This video is taken from the FDTD Learning Track on Ansys Innovation Courses.
FDTD Solutions supports modelling of linear dispersive materials as well as more complex
materials including nonlinear, spatially-varying refractive index, and anisotropic materials.
There are two general types of material models: permittivity models and conductivity models.
Permittivity models are more common, but the type of material model that you can define
for a structure depends on the type of structure and whether it is a 2D structure (a 2D rectangle
or polygon), or 3D structure.
Structure primitives have a “material” property with a drop down menu allowing you
to select a material to assign to the object.
For 3D primitives, the material of the object is represented in the simulation by a permittivity.
You can choose to set the material to and specify the refractive
index of the material in the “Index” field.
In the “Index” field, it is possible to type a single number to represent a uniform
isotropic material, or, you can type three values separated by
semicolons to represent diagonal anisotropy where the first value is the refractive index
in the x-direction, the second value is the refractive index in the y-direction, and the
third value is the refractive index in the z-direction.
You can also type an equation as a function of variables x, y, and z to define a refractive
index profile that varies over space.
For example, here we have an equation which sets the refractive index to be a linear function
of x, a sin function along y and a constant along z.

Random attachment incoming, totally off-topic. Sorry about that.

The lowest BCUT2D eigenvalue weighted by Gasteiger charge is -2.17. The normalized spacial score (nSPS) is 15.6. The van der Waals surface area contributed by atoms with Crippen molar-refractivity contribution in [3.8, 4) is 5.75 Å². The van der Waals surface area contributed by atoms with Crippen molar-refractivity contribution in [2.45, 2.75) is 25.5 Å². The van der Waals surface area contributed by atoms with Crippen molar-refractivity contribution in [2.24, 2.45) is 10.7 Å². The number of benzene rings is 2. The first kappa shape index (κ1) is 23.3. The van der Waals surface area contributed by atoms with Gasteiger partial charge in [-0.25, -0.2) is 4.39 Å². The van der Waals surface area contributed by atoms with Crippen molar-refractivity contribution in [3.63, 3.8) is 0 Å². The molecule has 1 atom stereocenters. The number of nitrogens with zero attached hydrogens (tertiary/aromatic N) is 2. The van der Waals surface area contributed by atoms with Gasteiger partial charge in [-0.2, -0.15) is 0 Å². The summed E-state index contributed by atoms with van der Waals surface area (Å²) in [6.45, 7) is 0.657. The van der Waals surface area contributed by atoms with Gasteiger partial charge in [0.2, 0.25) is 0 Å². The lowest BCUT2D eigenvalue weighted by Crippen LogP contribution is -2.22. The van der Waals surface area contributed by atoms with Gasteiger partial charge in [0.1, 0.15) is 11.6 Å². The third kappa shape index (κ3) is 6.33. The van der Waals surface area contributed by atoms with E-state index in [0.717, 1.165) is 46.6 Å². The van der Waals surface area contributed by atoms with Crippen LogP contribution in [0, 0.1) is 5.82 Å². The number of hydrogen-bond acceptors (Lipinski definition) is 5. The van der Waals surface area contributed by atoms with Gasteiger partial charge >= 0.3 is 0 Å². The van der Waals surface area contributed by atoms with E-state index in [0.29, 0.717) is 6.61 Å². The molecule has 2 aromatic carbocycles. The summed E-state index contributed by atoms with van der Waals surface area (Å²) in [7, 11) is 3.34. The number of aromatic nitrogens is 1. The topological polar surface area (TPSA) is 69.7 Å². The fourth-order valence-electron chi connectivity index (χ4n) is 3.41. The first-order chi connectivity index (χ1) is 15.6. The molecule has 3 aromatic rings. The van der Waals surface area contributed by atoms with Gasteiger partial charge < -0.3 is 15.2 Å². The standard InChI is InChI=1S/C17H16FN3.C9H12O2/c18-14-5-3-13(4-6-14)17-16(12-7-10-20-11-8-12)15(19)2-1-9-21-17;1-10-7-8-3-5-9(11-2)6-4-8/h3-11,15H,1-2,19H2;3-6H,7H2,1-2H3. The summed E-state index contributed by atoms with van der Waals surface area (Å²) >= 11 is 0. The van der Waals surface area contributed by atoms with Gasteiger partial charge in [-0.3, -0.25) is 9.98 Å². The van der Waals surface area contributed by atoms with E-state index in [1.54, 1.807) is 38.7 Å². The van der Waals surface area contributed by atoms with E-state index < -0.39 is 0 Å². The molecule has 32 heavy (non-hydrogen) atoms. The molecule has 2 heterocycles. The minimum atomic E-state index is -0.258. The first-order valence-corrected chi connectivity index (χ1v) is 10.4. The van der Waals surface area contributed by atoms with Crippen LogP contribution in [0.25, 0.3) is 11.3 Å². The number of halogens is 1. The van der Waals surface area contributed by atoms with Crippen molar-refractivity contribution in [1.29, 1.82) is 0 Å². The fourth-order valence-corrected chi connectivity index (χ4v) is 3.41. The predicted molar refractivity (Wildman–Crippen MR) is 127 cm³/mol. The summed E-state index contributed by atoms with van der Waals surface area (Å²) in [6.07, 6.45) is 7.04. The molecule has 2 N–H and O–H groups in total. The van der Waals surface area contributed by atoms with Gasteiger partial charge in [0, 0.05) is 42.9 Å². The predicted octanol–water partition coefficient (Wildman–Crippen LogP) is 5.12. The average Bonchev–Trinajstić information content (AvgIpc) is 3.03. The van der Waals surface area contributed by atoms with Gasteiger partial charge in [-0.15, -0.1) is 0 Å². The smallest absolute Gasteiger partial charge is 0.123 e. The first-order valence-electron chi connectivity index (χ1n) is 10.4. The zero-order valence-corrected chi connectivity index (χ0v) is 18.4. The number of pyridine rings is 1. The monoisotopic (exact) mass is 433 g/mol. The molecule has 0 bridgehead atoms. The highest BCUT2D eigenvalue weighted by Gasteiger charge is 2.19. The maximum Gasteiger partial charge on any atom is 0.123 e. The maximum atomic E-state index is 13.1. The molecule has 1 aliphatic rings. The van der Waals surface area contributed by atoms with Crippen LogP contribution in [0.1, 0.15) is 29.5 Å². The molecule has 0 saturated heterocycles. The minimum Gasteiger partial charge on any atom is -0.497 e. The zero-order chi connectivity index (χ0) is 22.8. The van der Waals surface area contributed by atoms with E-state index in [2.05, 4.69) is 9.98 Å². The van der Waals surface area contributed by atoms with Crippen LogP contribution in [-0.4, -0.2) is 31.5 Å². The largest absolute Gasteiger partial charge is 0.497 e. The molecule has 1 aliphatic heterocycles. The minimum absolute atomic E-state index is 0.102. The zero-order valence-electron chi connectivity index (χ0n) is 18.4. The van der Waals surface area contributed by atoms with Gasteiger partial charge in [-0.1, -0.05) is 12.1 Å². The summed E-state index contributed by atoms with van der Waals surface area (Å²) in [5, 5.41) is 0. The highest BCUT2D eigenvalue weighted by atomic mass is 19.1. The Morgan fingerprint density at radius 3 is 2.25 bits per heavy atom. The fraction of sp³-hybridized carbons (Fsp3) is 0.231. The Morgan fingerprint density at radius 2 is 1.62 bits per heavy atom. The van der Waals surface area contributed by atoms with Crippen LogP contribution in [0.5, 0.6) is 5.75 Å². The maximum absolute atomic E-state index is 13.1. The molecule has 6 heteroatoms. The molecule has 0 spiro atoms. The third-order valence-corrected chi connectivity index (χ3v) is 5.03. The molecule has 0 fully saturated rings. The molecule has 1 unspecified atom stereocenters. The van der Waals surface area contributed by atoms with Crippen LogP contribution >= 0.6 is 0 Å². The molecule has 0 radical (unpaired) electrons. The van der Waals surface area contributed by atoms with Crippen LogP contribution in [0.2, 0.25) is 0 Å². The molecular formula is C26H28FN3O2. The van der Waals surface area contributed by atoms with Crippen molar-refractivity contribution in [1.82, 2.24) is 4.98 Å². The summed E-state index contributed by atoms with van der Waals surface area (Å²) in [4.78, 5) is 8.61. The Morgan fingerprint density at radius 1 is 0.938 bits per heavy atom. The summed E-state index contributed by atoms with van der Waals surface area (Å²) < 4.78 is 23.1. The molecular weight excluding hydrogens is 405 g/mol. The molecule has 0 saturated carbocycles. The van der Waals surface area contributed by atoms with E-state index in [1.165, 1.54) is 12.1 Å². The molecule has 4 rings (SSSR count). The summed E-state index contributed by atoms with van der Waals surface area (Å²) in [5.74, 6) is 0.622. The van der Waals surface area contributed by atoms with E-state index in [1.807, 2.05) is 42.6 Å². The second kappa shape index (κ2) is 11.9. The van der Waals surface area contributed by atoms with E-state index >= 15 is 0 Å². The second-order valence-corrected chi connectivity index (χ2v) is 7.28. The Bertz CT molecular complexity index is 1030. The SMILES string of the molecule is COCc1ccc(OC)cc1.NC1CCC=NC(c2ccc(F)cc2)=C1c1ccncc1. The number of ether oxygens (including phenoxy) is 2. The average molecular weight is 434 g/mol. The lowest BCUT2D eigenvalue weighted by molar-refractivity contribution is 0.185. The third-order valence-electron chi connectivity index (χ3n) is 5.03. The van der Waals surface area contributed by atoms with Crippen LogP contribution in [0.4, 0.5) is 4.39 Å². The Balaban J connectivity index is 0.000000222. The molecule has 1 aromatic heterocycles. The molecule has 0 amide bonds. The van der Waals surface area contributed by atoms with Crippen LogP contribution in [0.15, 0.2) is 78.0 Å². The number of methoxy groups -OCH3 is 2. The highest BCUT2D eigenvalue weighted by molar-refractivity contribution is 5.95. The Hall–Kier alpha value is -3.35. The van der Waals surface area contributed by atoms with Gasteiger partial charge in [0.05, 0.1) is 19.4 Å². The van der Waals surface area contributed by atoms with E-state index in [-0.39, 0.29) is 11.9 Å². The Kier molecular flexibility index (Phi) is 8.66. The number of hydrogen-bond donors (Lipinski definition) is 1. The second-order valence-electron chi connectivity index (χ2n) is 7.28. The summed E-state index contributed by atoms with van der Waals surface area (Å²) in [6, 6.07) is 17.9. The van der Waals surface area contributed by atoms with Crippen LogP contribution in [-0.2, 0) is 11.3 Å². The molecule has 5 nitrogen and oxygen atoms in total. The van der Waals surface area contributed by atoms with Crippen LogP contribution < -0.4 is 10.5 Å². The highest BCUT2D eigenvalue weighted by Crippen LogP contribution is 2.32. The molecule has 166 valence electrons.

The limitation of the material is that it can only be used to define
a real refractive index that is constant over frequency.
To represent a dispersive material where the index is a function of frequency, you’ll
need to choose a different material from the drop down.
For 2D structure primitives (2D rectangle and 2D polygon), the material of the object
is represented in the simulation by a surface conductivity.
2D structures are used to represent thin films of conductive materials where the film can
be approximated as being infinitely thin.
The materials list for 2D structures includes Perfect Electrical Conductor (PEC), and any
conductive materials from the Material Database.
You can also use 2D rectangle structures to represent a lumped RLC load by setting the
material to .
You can then type in the values of resistance (R), impedance (L), and capacitance (C), as
well as a current flow direction, and the structure will effectively represent a load
with a sum in parallel of R, L, and C.
Most imported objects added from the Import drop down menu in the main toolbar use the
Materials drop down menu to set the material of the imported object similarly to 3D structure
primitives, except for the (n,k) Material object.
The (n,k) Material import object is used to specify a 3D object with spatially-varying
This is done by specifying the refractive index (which can be anisotropic) over a 3D
rectangular grid of positions.
Note that this is meant for single frequency simulations only and it cannot be used to
specify a spatially-varying refractive index that is also dispersive.
The material database which can be opened from the Materials button in the main toolbar
includes the full list of materials that you can choose from in the Materials list of an
object and lets you add and edit materials.
The Material Explorer which can be opened from the Check menu in the simulation toolbar
allows you to plot the material data and fit as a function of wavelength or frequency.
In the following subsections the Material Database and Material Explorer will be covered
in more detail.